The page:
u18 club nationals  bracket 960x540  apr10

Six teams set for U18 Club Nationals

From Alberta to Nova Scotia, the best from across the country will compete for Canada’s Men’s U18 National Club Championship in Saint-Hyacinthe

Jonathan Yue
April 13, 2023

There will be a new champion crowned at the 2023 Men’s U18 National Club Championship, with six teams locked in and ready to go in Saint Hyacinthe.

The Atlantic Region champion Pictou County Majors earned the first spot (other than the host Gaulois de Saint-Hyacinthe) on April 2, and watched last weekend as the field was finalized for the championship set to begin on April 24.

Joining the Majors and Gaulois will be the Blizzard du Séminaire Saint-François (Quebec), Calgary Flames (Pacific), Saskatoon Blazers (West) and Toronto Jr. Canadiens (Central).

Here is a quick look at the teams competing:


Originally scheduled to host the U18 Club Nationals in 2020, the Gaulois will finally have a chance to show what they can do against the national competition in front of their home crowd. With a 26-16-0 record that put them fifth during the LDHM18AAAQ regular season, the Gaulois survived a new playoff format, winning the Jimmy Ferrari Cup to enter the national championship as champions. Caleb Desnoyers was the scoring star for Saint-Hyacinthe, leading the team in points in the regular season and playoffs.

This will be the second time the Gaulois have played at the U18 Club Nationals; finishing fourth in 2010 and, in 2003, with Pittsburgh Penguins standout Kris Letang on the blue line, they went 5-0 in the preliminary round before settling for silver.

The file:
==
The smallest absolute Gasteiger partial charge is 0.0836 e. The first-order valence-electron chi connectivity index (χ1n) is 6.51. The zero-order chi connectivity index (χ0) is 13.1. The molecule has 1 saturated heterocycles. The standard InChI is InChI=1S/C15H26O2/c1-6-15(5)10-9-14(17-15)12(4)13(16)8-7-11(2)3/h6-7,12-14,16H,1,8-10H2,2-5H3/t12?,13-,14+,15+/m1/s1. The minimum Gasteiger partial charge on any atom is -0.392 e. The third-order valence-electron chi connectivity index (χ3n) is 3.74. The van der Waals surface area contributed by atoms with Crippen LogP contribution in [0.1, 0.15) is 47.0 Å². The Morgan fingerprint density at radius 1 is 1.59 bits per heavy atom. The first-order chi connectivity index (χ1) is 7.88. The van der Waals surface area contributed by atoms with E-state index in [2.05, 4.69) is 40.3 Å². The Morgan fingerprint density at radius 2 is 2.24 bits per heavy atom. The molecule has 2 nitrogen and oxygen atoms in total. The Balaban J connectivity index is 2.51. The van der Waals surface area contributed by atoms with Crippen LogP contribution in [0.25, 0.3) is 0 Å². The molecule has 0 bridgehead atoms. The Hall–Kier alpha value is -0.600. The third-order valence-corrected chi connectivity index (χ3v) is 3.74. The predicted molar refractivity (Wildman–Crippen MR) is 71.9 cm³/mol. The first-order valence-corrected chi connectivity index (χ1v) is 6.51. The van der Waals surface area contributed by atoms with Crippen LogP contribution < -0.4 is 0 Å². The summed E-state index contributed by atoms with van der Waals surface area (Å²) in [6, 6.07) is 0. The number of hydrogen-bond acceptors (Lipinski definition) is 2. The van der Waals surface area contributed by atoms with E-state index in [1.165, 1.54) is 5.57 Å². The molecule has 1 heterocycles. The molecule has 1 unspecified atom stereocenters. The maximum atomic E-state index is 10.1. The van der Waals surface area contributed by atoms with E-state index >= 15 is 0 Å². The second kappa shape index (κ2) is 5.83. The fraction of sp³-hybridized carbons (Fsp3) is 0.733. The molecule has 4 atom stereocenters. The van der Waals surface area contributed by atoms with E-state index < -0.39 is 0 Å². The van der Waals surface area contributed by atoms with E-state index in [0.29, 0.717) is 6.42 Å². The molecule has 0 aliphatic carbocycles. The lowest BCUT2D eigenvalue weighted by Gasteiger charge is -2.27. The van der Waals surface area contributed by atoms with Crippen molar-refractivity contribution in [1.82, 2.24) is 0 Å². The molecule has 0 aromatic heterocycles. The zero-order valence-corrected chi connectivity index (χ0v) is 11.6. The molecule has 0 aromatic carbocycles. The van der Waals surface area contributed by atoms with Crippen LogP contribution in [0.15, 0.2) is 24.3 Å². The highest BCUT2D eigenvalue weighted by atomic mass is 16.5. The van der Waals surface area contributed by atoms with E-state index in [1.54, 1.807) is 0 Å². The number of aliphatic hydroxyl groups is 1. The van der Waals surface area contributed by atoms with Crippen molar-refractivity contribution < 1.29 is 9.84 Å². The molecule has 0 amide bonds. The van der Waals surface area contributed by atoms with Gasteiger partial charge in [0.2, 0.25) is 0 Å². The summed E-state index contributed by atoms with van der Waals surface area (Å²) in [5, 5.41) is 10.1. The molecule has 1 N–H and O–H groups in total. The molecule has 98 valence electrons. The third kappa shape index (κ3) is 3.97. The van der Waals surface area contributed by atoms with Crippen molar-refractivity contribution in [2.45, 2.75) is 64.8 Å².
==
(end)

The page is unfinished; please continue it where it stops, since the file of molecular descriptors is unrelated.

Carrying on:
The Majors have overcome a lot of obstacles to get to Saint-Hyacinthe. They knocked off three teams with national pedigrees to win the Atlantic title, beating out last year’s hosts from Sydney and perennial contender Halifax to get out of Nova Scotia before ending the Moncton Flyers’ hopes of repeating as national champions in the regional final. Finishing the regular season atop the NSU18MHL with the 27-6-2 record, Pictou County’s depth shone through, led by Lane Lochead, who led the league in scoring in the regular season and playoffs.

This is the second appearance for the Majors at the national championship, but the first time they has qualified as Atlantic champs; they hosted in 1997, finishing sixth.


Following a dominant regular season, the Jr. Canadiens are headed to the Men’s U18 National Club Championship. Finishing atop the GTHL standings with 31 wins in 36 regular-season games and close to five goals per game, the Jr. Canadiens went 14-5 to claim league and regional titles. Led by Luciano Bruno in the Central Regional, Toronto outscored its opponents 31-15, capped by a 6-3 victory over the host Windsor Jr. Spitfires.

This will be the Jr. Canadiens’ second national championship appearance; with Vegas Golden Knights defenceman Alex Pietrangelo leading their back-end in 2006, they finished fourth after a shootout loss in the bronze medal game.